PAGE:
(File photo: Xinhua)
BEIJING, Feb. 16 (Xinhua) -- While many Beijingers greeted the first snow of this dry winter with joy, Zhang Qingxing was stressing out.
Zhang, 52, is a maintenance manager for the Beijing-Lhasa Expressway, one of the busiest highways radiating out from the Chinese capital.
When it snows, Zhang and his staff work around the clock to patrol and de-ice at the Juyongguan and Badaling sections of the expressway in northern Beijing, where twisting roads with steep slopes and sharp turns are more prone to becoming icy. "Any delay may lead to accidents and serious traffic jams," Zhang said.
This year was different.
With an early warning system developed by Beijing's capital highway development group and Beijing Jiaotong University, sensors and cameras installed on the road automatically send data to Zhang's office, helping with targeted snow and ice removal operations.
The emergency response platform of the group is also connected to the weather monitoring system of the city's meteorological bureau. Based on the weather forecast and satellite cloud images, the group will arrange patrollers and cleaners accordingly.
"Technology has made roads safer and our work much easier," Zhang said.
The technology-based early warning system is part of Beijing's efforts for delicacy management, or improving the living environment and service-oriented administration with more detailed measures.
Beijing aims to utilize technology like big data, cloud computing, and artificial intelligence to modernize its urban administration, said a guideline on delicacy management of the city issued last month.
Technologies will also be applied to environmental protection, like tracking garbage and construction waste disposal with satellite monitoring, according to the plan.
In Shunyi District, intelligent water meters were installed to households last year, allowing residents to monitor water consumption via their smartphones.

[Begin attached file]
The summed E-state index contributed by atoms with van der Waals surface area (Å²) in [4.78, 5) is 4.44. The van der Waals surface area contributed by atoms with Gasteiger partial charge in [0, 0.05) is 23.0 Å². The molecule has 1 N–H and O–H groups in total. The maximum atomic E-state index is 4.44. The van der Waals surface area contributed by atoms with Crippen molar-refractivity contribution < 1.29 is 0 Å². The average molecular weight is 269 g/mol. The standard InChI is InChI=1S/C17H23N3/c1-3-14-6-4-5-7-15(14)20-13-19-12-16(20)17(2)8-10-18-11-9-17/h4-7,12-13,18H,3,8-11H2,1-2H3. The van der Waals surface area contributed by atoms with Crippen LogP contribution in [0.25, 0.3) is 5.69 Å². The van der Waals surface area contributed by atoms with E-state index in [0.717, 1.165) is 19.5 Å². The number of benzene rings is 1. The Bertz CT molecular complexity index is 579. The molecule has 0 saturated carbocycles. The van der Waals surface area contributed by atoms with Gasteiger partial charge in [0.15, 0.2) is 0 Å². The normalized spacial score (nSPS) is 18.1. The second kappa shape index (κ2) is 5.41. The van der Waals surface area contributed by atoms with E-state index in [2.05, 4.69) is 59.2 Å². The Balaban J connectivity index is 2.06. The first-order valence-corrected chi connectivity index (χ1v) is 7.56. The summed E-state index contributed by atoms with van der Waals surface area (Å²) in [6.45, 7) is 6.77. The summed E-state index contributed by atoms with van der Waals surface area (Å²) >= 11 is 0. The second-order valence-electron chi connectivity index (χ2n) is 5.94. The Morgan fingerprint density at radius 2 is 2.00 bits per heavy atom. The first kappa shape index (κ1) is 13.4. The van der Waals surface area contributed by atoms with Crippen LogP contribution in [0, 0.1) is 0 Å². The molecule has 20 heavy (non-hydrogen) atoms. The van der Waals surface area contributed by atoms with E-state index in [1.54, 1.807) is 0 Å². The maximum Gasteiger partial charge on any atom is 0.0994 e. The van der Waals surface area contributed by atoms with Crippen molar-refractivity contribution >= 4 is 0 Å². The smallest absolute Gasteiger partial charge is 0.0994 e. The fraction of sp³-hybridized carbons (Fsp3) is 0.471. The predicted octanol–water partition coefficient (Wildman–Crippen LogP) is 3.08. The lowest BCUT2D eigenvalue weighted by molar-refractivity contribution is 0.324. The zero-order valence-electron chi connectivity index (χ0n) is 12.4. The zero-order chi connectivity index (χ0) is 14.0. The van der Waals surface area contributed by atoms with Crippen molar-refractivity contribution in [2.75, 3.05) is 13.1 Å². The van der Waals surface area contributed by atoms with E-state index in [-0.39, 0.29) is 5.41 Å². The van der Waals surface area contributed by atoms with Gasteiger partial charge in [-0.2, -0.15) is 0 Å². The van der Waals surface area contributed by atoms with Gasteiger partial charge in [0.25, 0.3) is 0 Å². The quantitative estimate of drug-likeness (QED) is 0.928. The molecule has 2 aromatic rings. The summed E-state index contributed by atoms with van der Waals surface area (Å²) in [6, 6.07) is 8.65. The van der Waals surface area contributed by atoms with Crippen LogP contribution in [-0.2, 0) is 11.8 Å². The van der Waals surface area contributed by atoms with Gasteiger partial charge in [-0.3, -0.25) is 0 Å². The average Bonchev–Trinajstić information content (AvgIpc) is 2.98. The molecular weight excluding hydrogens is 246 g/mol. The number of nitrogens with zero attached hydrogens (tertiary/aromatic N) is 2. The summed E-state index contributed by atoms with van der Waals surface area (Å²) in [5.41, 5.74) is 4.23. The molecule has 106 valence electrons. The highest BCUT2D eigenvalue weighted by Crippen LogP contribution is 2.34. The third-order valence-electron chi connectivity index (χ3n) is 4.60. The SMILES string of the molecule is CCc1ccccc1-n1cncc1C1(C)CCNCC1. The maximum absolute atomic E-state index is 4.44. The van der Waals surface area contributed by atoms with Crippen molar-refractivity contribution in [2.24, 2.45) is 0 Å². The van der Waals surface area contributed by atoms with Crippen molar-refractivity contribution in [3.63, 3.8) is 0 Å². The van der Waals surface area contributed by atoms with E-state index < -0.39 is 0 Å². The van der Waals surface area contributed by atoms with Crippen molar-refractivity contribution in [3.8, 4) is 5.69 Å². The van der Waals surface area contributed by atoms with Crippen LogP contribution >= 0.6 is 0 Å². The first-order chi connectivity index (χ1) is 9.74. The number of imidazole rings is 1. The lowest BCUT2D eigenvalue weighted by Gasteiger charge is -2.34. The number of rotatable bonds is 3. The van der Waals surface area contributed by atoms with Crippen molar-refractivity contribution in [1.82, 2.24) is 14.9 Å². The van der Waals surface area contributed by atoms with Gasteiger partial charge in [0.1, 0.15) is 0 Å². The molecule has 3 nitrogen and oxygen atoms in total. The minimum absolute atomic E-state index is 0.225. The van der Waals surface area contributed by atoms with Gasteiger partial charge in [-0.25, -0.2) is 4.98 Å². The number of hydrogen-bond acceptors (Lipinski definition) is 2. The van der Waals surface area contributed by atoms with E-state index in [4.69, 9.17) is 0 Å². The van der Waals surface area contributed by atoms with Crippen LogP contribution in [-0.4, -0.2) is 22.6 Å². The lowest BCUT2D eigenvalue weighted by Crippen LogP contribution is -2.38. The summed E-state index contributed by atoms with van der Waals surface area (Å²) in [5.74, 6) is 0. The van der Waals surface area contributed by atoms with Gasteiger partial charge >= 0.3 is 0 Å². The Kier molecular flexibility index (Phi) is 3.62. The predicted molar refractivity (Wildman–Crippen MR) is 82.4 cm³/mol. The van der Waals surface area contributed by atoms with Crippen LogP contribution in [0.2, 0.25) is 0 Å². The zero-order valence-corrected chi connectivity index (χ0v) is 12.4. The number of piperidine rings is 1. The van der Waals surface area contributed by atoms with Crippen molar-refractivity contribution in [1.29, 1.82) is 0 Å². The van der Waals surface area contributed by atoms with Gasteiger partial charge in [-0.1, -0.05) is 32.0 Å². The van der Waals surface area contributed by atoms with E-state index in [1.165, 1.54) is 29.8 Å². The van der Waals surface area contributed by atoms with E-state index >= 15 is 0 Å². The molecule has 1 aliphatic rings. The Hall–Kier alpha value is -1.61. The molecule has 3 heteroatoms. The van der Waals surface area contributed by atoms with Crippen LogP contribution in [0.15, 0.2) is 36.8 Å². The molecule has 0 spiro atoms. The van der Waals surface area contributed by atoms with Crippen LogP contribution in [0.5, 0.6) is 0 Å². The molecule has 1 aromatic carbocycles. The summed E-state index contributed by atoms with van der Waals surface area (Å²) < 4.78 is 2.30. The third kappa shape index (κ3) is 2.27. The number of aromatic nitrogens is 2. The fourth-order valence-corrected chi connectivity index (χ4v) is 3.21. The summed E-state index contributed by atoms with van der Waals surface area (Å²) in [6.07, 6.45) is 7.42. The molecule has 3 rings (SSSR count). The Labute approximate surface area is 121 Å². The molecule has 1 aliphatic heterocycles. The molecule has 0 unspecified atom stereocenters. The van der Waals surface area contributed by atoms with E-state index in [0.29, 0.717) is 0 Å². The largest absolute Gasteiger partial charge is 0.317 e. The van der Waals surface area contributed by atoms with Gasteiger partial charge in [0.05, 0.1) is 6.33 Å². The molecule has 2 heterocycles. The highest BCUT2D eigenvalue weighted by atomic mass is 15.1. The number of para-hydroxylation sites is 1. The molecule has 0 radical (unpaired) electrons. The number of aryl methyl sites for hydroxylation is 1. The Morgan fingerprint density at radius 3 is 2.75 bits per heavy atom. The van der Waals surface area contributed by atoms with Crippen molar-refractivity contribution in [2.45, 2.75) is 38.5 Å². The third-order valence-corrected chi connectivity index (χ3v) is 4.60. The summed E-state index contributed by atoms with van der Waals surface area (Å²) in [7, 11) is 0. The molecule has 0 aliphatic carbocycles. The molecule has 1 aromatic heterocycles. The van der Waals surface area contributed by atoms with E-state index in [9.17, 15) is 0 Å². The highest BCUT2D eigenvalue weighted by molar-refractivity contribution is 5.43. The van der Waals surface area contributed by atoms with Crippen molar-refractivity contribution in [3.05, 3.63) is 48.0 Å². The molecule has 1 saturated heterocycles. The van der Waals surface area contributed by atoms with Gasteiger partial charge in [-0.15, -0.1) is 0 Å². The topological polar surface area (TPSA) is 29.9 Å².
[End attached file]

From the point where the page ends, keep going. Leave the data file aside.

"I will be reminded if the prepaid water is about to be used up, and I can buy more immediately using my phone," said resident Liang Jie, adding that she would never have to worry about her water supply being cut due to a delay in payment.
Wang Yan, a disabled senior citizen living near Qianmen, downtown Beijing, received a government subsidy without ever applying. The disability care subsidy, 100 yuan ($14.70) per month, was granted to him as his profile, including identity, household registration and disability information, showed up on a big data service platform.
Thanks to the platform, residents applying for government certificates do not have to visit multiple government departments and save 80 percent of the time it would have taken them to apply, said Sang Pengfei, a subdistrict-level office director.
Economic and information bureau of Beijing has incorporated nearly 940 million items of administrative data from 40 municipal-level departments for easier access and a shorter application process.
A top-level design was needed to establish a comprehensive data sharing platform, through which digital data would be shared not only by government departments but also available to the public, said Ye Yumin, a public administration and policy professor with the Renmin University of China.
Ye also encouraged extensive cooperation between the government and hi-tech companies to optimize the public interests.
"After establishing a guiding framework, the government should leave companies enough space, allowing the market to play its role," she said.